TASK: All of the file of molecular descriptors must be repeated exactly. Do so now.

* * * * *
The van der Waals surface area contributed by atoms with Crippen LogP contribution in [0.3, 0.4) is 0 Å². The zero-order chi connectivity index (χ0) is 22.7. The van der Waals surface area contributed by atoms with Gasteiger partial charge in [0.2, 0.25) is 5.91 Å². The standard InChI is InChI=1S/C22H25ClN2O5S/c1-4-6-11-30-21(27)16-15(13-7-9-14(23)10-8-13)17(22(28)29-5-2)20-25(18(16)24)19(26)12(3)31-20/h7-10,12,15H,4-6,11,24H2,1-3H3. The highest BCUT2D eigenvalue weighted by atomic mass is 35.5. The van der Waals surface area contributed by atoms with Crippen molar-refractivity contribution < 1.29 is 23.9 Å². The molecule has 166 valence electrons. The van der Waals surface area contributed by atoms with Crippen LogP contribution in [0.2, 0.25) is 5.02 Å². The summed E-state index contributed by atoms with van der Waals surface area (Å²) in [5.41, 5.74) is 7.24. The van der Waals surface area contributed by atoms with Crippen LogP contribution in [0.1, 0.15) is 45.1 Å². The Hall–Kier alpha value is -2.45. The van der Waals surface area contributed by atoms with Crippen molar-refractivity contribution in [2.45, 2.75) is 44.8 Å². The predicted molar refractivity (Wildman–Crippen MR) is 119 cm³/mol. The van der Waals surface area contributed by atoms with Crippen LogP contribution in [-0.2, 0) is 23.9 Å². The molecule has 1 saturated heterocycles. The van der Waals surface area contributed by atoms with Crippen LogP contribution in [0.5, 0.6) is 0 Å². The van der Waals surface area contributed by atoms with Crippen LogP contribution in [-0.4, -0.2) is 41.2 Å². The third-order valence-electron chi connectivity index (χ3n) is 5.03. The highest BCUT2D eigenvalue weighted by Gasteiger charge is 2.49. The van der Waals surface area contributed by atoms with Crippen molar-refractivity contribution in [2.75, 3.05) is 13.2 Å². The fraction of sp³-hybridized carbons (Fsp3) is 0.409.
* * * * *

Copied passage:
The van der Waals surface area contributed by atoms with Crippen LogP contribution in [0.3, 0.4) is 0 Å². The zero-order chi connectivity index (χ0) is 22.7. The van der Waals surface area contributed by atoms with Gasteiger partial charge in [0.2, 0.25) is 5.91 Å². The standard InChI is InChI=1S/C22H25ClN2O5S/c1-4-6-11-30-21(27)16-15(13-7-9-14(23)10-8-13)17(22(28)29-5-2)20-25(18(16)24)19(26)12(3)31-20/h7-10,12,15H,4-6,11,24H2,1-3H3. The highest BCUT2D eigenvalue weighted by atomic mass is 35.5. The van der Waals surface area contributed by atoms with Crippen molar-refractivity contribution < 1.29 is 23.9 Å². The molecule has 166 valence electrons. The van der Waals surface area contributed by atoms with Crippen LogP contribution in [0.2, 0.25) is 5.02 Å². The summed E-state index contributed by atoms with van der Waals surface area (Å²) in [5.41, 5.74) is 7.24. The van der Waals surface area contributed by atoms with Crippen LogP contribution in [0.1, 0.15) is 45.1 Å². The Hall–Kier alpha value is -2.45. The van der Waals surface area contributed by atoms with Crippen molar-refractivity contribution in [2.45, 2.75) is 44.8 Å². The predicted molar refractivity (Wildman–Crippen MR) is 119 cm³/mol. The van der Waals surface area contributed by atoms with Crippen LogP contribution in [-0.2, 0) is 23.9 Å². The molecule has 1 saturated heterocycles. The van der Waals surface area contributed by atoms with Crippen LogP contribution in [0.5, 0.6) is 0 Å². The van der Waals surface area contributed by atoms with Crippen LogP contribution in [-0.4, -0.2) is 41.2 Å². The third-order valence-electron chi connectivity index (χ3n) is 5.03. The highest BCUT2D eigenvalue weighted by Gasteiger charge is 2.49. The van der Waals surface area contributed by atoms with Crippen molar-refractivity contribution in [2.75, 3.05) is 13.2 Å². The fraction of sp³-hybridized carbons (Fsp3) is 0.409.